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Meet Anick Rodríguez

Today we’d like to introduce you to Anick Rodríguez.

Anick, before we jump into specific questions about your work, why don’t you give us some details about you and your story.
I was born in Mexico City and raised in a lovely city called Metepec in the State of Mexico. Looking back on it, I suppose my passion for art started with my mom, as she would encourage my sister and I to paint and draw as much as we could. And now that I think about it, she may have also been responsible for my love for movies, as I remember being constantly fascinated by the films she never got tired of watching over and over again, like Back to the Future, The First Wives Club, Home Alone, Jurassic Park, just to name a few.

After watching all these different kinds of stories, I got the sudden urge to be part of them and that’s when I discovered my passion for acting. Suddenly, I found myself memorizing monologues for fun and attempting to reenact my favorite scenes. However, the idea of becoming an actor was an unattainable dream for me until I turned nine and realized how mistaken I was. Since then, I never changed my mind and somehow knew I wanted to pursue an acting career in the future.

In high school, I began taking acting classes at a Performing Arts Academy, which mainly focused on musical theater. Here I was able to make sure I was on the right path while being captivated by the energy of being on stage. Anyway, after graduating high school, I decided to take a gap year before college and continued taking my cello lessons while learning French.

Eventually, I auditioned and got into The American Academy of Dramatic Arts in Los Angeles, where I found a second home and got to learn from the most caring and wonderful group of professionals that continue to guide and inspire me. Since graduating from AADA, I’ve done some short films and continued to work on my craft by attending seminars and workshops focused on commercial techniques.

Has it been a smooth road?
It hasn’t been easy at all! But then again, a life without hardship ends up being dull and uninteresting. Most of my struggles have been due to my perfectionism. At the beginning, this tendency affected me while growing up because my friends and family had a preconceived notion that I rarely made mistakes. I hated the pressure of these expectations and my defense mechanism was to put myself down all the time. My system obviously didn’t work and backfired when it began to gradually destroy my self-confidence.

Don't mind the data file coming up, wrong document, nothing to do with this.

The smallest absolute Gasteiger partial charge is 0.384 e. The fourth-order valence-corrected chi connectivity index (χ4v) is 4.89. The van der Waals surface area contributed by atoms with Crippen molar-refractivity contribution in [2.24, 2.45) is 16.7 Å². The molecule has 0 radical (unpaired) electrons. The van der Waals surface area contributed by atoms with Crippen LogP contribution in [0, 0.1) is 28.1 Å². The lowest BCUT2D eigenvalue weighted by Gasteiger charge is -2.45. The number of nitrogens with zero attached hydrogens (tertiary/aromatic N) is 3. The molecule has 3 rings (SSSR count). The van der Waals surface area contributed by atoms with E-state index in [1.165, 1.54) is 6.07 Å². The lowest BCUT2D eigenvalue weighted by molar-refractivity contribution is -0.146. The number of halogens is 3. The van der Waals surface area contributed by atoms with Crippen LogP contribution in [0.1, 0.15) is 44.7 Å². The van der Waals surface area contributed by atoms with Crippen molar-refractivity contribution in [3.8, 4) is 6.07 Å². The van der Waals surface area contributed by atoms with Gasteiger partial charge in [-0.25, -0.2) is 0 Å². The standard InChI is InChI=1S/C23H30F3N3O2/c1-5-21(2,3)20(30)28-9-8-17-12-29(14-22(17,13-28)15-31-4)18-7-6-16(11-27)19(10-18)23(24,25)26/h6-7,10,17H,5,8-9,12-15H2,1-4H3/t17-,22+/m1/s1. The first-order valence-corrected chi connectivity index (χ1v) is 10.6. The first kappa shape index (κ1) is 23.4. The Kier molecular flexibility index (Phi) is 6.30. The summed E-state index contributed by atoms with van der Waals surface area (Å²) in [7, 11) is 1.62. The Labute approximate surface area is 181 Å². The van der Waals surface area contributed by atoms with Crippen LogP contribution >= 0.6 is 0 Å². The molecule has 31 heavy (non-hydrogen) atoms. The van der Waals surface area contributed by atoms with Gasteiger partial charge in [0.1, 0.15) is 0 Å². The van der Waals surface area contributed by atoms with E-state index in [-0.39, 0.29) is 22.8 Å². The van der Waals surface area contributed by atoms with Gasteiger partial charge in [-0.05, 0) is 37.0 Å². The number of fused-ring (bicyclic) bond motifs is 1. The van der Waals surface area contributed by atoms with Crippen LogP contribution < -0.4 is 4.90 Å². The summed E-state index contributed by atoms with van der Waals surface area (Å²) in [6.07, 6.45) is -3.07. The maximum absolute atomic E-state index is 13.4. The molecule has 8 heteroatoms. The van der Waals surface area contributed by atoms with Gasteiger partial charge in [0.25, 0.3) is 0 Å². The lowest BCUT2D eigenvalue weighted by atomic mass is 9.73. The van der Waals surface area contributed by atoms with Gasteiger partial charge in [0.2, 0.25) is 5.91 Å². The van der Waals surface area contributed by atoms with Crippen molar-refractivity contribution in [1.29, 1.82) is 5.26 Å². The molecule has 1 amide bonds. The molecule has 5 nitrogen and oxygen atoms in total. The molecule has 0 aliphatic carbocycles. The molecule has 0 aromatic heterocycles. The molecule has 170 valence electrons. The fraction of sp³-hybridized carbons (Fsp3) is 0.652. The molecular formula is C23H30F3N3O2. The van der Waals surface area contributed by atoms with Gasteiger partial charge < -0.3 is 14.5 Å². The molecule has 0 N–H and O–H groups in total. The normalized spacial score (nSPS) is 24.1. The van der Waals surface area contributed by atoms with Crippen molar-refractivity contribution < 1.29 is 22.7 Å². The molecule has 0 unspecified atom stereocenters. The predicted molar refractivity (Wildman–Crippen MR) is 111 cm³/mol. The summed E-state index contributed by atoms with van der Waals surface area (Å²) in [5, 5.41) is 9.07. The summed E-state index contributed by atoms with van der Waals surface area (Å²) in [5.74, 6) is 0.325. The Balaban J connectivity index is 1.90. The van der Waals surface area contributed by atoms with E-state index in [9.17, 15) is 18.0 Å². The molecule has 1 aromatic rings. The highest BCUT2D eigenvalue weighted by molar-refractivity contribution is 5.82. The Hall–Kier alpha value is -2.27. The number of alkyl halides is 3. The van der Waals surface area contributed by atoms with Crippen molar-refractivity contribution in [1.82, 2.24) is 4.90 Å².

However, everything changed when my dance teacher called me out on my negativity. After that, I decided to no longer care what others thought about me and be gentle with myself, giving up my need for control. Acting was ideal for this, as art will never reach perfection and honestly, that’s a good thing! The only thing I can control is the amount of preparation I’ve put into a role and then just trust the work.

But I think the biggest challenge so far was not waiting around for the perfect circumstances to get to work. Recently, I’ve realized the circumstances will never seem good enough, so I might as well get started today and create the art I want to see out there.

We’d love to hear more about your work.
I’m an actor. I get to become a storyteller and bring to life all different types of characters. One of the reasons why I chose acting (or vice versa), is because I like to challenge myself and face situations that bring me out of my comfort zone. For me, there’s no other way to evolve into a better version of myself. I’m addicted to anything that gives me a sense of freedom, which I think one can only achieve through healing. Acting has done that for me. It has tore my heart open and helped me to discover the type of person I strive to be.

Looking back on my acting journey, I often play kind, good-hearted, vulnerable, sweet, innocent roles. Some of my favorite roles have been Margot in The Diary of Anne Frank, Adela in The House of Bernarda Alba, and Deirdre in I Hate Hamlet. As for what sets me apart from others, it would have to be that I’m able to represent my culture and show that Mexicans are not dishonest, violent or dangerous. We are more than that and I want to bring a realistic portrayal of who we are.

Let’s touch on your thoughts about our city – what do you like the most and least?
What I like the most is the sense of unity between artists. Not a day goes by without me feeling grateful for having a circle of friends and mentors. Not only do they challenge me to be better at my craft, but they also show me the endless diversity, talent, creativity, and love that this city has to offer.

As for my least favorite thing, it would have to be the “perfect weather” Los Angeles is known for. In Metepec, the weather is fairly cold and rainy, so getting used to the heat was definitely a challenge. Especially since I moved to L.A. right in the middle of the summer!

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